I initially had planned on 2 Ironman events this year. One in August and then B2B in late October. Going back up to the Michigan Titanium to try for an overall win was one option. Unfortunately they won't comp entries for professionals. I knew local pro Jimi Minnema was doing that event, so an overall win there was a long-shot. I decided to pay the one race WTC fee for IM Louisville. All summer I had been struggling with low back problems and they kept getting worse before Louisville. About 1 week out I decided to pull the plug because I wasn't confident that I could finish. I spent a lot of time getting ART treatments from Dr. Matt Shepard of Shepard Pain and Performance in Bloomington. I had had lots of visits to my go-to massage therapist, Don Thorpe at Aches Away massage. Along with some stretching and strengthening at home I got the back problem under control, but it will be something I work on all winter to eliminate it as liability next season.
The only really poor race I had was not all that unexpected. My wife Cara was racing amateur nationals in Milwaukee this past August. An opportunity came up for me to race other pros and U.S. draft-legal development athletes at a super-sprint event. When I put my name in it was supposed to be a co-ed super sprint relay. Later this was changed to separate male/female races. The format was 300swim, 4k bike (4 laps) and 1.5k run two times through. Not a great format for a 35 year old long course athlete, but new races are fun! Bottom line, I lost my googles diving off the dock and then immediately lost the pack fumbling to get them on. Nearly last out of the water and I only got 2 laps and change of the bike in before my buddy Andrew Starykowicz caught me and lapped me out. And so it goes. As these things go one of my worst career races was also (I think) the first time I made it into a Triathlete Magazine photo gallery!
Beach2Battleship Race Report
I'm going to attempt a brief report here which is always tricky for a race that lasts all day. At the end of last season I decided to do Beach2Battleship as my first race as a pro. I didn't do much specific Ironman training, but still pulled off a 9:22 PR and 4th overall finish. Report here. Beach 2 Battleship is one of the dwindling independent iron distance races left out there. Race organization is top-notch. They do a great job comping entries for pros and setting us up with great local homestays. The race is also ideal timing for me since it occurs mid-fall which let's me ramp up the training over the summer when my schedule is more flexible. Since I went 9:22 last year, I knew a sub-9 and/or an overall win were possible.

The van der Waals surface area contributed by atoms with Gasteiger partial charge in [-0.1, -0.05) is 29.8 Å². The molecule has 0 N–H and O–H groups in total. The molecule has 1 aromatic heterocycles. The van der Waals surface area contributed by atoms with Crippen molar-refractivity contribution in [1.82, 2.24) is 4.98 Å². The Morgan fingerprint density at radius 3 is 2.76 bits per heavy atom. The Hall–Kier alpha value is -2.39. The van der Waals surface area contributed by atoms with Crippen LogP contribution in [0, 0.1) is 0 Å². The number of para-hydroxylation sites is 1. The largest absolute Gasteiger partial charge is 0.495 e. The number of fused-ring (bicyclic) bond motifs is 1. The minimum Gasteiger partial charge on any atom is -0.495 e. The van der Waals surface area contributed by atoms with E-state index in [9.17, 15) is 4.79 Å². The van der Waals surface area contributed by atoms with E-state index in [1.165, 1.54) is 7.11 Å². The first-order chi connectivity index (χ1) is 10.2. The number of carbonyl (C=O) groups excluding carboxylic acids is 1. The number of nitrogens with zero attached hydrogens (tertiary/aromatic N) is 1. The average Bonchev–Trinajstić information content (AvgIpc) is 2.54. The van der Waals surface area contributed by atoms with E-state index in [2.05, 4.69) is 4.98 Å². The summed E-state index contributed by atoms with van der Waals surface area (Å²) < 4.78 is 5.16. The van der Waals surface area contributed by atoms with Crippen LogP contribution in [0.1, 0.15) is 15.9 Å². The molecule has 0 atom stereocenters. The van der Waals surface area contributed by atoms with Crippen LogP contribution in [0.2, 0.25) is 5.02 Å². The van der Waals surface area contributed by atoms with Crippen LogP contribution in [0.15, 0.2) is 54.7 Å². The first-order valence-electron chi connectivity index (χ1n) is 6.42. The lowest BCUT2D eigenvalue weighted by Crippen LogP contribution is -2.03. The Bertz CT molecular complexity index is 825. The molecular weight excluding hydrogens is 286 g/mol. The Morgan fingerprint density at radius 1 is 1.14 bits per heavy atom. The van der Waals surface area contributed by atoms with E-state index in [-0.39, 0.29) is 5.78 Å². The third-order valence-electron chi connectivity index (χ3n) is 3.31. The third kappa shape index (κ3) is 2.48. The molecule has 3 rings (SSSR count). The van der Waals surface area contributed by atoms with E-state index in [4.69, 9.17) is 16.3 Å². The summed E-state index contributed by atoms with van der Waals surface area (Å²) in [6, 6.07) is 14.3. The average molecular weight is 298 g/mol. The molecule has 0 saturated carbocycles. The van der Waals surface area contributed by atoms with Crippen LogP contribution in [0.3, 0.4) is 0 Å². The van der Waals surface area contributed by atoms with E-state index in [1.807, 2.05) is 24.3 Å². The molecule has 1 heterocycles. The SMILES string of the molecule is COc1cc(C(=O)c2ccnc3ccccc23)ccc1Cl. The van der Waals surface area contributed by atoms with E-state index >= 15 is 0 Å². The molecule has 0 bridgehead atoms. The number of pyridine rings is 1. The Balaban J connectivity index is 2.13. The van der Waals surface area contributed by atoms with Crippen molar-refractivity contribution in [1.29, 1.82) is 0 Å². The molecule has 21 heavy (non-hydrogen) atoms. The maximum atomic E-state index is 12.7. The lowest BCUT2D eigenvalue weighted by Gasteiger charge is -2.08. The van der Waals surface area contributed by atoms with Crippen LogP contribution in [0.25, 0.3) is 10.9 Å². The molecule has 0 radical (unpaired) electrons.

Taper for the race didn't go well with an oddball calf strain coming after the Border Wars half. I did almost no running in the 3 weeks leading up to the race so that I wouldn't make things worse. Wilmington weather at the end of October tends to be ideal for IM racing. Last year was freakishly cold, but this year lows were in the high 40s and highs in the low 70s. I think due to the lack of Rev3 pro races the pro field this year was more than twice as large as last year. There were at least 10 pros that started the race. B2B is a point to point swim in an inlet off the Atlantic Ocean. This year we had a much bigger push from the tides resulting in crazy fast swim times. Short course standout John Kenny swam an insane 33 minutes which is surely the world record. Yours truly managed 42 minutes when I was probably only in 57-58 minute shape for a regular wetsuit legal swim. Coming out of the swim I had a problem I never encountered before in 20+ years of racing. My wetsuit stuck on my ankle and the wetsuit strippers just kept pulling harder. This caused my quad to completely cramp and lock up. I thought my day might be over due to aggressive wetsuit strippers. I hobbled to my bike, but while the quad was sore I don't think it held me back too much.